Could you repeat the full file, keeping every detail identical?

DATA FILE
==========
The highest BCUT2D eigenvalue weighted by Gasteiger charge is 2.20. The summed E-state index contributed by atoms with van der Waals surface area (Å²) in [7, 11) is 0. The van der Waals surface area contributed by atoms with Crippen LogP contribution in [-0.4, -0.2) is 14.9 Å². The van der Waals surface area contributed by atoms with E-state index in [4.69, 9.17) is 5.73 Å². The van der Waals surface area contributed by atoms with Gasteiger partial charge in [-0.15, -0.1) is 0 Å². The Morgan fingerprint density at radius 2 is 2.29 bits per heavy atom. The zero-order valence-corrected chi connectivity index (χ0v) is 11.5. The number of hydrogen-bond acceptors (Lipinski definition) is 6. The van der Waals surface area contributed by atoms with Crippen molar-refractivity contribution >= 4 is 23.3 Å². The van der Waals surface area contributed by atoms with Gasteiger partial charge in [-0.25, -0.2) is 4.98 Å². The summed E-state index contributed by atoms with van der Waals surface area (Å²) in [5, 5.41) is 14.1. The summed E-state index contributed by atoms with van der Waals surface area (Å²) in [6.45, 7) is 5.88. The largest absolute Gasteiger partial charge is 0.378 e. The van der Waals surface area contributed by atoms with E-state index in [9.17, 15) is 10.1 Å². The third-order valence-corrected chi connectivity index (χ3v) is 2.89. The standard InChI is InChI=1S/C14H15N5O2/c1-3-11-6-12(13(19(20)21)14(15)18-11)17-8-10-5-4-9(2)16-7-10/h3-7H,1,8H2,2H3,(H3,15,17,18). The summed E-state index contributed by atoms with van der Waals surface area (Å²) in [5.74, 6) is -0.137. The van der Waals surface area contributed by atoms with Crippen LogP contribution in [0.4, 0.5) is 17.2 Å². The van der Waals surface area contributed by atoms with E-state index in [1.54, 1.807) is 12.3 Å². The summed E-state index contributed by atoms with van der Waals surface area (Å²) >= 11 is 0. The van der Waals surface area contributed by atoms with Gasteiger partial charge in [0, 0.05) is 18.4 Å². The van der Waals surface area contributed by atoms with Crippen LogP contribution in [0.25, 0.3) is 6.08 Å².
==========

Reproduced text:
The highest BCUT2D eigenvalue weighted by Gasteiger charge is 2.20. The summed E-state index contributed by atoms with van der Waals surface area (Å²) in [7, 11) is 0. The van der Waals surface area contributed by atoms with Crippen LogP contribution in [-0.4, -0.2) is 14.9 Å². The van der Waals surface area contributed by atoms with E-state index in [4.69, 9.17) is 5.73 Å². The van der Waals surface area contributed by atoms with Gasteiger partial charge in [-0.15, -0.1) is 0 Å². The Morgan fingerprint density at radius 2 is 2.29 bits per heavy atom. The zero-order valence-corrected chi connectivity index (χ0v) is 11.5. The number of hydrogen-bond acceptors (Lipinski definition) is 6. The van der Waals surface area contributed by atoms with Crippen molar-refractivity contribution >= 4 is 23.3 Å². The van der Waals surface area contributed by atoms with Gasteiger partial charge in [-0.25, -0.2) is 4.98 Å². The summed E-state index contributed by atoms with van der Waals surface area (Å²) in [5, 5.41) is 14.1. The summed E-state index contributed by atoms with van der Waals surface area (Å²) in [6.45, 7) is 5.88. The largest absolute Gasteiger partial charge is 0.378 e. The van der Waals surface area contributed by atoms with E-state index in [9.17, 15) is 10.1 Å². The third-order valence-corrected chi connectivity index (χ3v) is 2.89. The standard InChI is InChI=1S/C14H15N5O2/c1-3-11-6-12(13(19(20)21)14(15)18-11)17-8-10-5-4-9(2)16-7-10/h3-7H,1,8H2,2H3,(H3,15,17,18). The summed E-state index contributed by atoms with van der Waals surface area (Å²) in [5.74, 6) is -0.137. The van der Waals surface area contributed by atoms with Crippen LogP contribution in [0.4, 0.5) is 17.2 Å². The van der Waals surface area contributed by atoms with E-state index in [1.54, 1.807) is 12.3 Å². The summed E-state index contributed by atoms with van der Waals surface area (Å²) >= 11 is 0. The van der Waals surface area contributed by atoms with Gasteiger partial charge in [0, 0.05) is 18.4 Å². The van der Waals surface area contributed by atoms with Crippen LogP contribution in [0.25, 0.3) is 6.08 Å².